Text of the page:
Are You Aware of the Negative Space?

Sketcher on Castle Hill (all rights reserved, Geoff Higgins)
I seem to be coming across a lot of references to 'negative space' at the moment.  Guy Kawasaki's book Enchantment includes a quote at the start of a chapter with the innocuous title 'How to Launch'.  The quote is from Pablo Picasso and says:
There is no abstract art. You must always start with something. Afterward you can remove all traces of reality.
Alexa Meade (TED talk 'Your body is my canvas' here) was on her way to Washington having completed a degree in political science. Instead she started painting shadows, and then went on to paint people.
I loved that I could hide within this shadow my own painted version, and it would be almost invisible until the light changed, and all of a sudden my shadow would be brought to the light.
And in my budding enjoyment of iphoneography, I have found myself using camera angles and contrast while editing to create silhouettes in nature.  Another form of negative space in photos is the empty space you might leave in front of something that is facing in a particular direction, alluding to where the thing is moving or looking.  Leanna Lofte has written a great blog post about this at imore - How to make your iPhone photographs more powerful with negative space.

Negative space is important for facilitators!  Before you read on, please stop and have a think about what this could mean to you.  And below my silhouette, you can read some of my ideas.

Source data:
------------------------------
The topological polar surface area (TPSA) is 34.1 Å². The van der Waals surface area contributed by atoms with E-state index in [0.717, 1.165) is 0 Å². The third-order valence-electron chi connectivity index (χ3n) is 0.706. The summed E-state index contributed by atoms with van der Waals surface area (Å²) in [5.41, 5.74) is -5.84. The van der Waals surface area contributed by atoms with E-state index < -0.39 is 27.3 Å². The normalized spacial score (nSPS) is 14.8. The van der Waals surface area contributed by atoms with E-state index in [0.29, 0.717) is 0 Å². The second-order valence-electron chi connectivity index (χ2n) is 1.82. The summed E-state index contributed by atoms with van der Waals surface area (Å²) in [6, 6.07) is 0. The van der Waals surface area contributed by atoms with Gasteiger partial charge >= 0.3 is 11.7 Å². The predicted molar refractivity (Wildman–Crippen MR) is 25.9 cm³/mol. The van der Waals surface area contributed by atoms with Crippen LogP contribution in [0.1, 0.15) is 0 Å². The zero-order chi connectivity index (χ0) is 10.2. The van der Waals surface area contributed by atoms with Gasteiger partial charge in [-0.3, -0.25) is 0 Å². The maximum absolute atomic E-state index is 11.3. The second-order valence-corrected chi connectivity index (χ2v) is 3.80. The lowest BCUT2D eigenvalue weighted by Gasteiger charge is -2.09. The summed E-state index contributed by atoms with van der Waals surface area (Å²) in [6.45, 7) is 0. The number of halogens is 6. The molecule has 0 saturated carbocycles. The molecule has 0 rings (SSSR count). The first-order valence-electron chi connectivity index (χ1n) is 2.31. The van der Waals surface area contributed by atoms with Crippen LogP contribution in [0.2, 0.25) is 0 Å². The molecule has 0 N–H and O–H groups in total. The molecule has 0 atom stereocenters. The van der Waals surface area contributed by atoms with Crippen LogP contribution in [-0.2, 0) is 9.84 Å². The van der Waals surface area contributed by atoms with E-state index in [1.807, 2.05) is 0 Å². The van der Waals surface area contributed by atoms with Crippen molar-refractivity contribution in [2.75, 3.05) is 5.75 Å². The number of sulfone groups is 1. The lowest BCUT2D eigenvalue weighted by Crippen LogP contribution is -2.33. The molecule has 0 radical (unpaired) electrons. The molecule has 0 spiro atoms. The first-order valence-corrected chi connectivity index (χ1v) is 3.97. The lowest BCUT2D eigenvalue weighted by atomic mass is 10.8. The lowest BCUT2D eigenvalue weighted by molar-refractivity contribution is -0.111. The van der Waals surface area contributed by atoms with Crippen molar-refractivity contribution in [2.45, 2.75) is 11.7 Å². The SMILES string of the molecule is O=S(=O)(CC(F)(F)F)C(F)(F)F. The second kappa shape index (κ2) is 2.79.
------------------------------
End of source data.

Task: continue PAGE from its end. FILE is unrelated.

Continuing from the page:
Grass Trees & Gum Trees at The Saddle, Mt Archer (Geoff Higgins, all rights reserved) 
For facilitators, negative space can mean:

  • The time people spend talking with each other 'off topic'.  This may be during small group exercises and in breaks.  This can be a rich mine for anecdotes and recent events you can use as examples or to anchor key points.
  • The  diversions that crop up and take the group on another trajectory, useful, interesting and perplexing as these may be.
  • Economists have a concept of 'opportinity cost'.  Perhaps the things people could be doing instead of coming to the session is negative space. 
  • When things get chaotic and I am tolerant of multiple conversations, the negative space may be the content of those over conversations.
  • The time you get to spend getting ready for the next topic while people are completing a small group activity.
  • When I get close to, but intentionally avoid, talking about something I want someone in the group to raise, I am using negative space - a void that could draw that person or someone else out. 
  • And my most obvious use of negative space is the long, drawn out, uncomfortable for me and sometimes for others, pregnant in the final trimester, even in the final weeks or days, pause.  Hoping that someone will step in and respond to my question or make a comment.

I hope that you can see that negative space is not 'bad space', it is just different space.  And it may help you see the space you need to be occupying.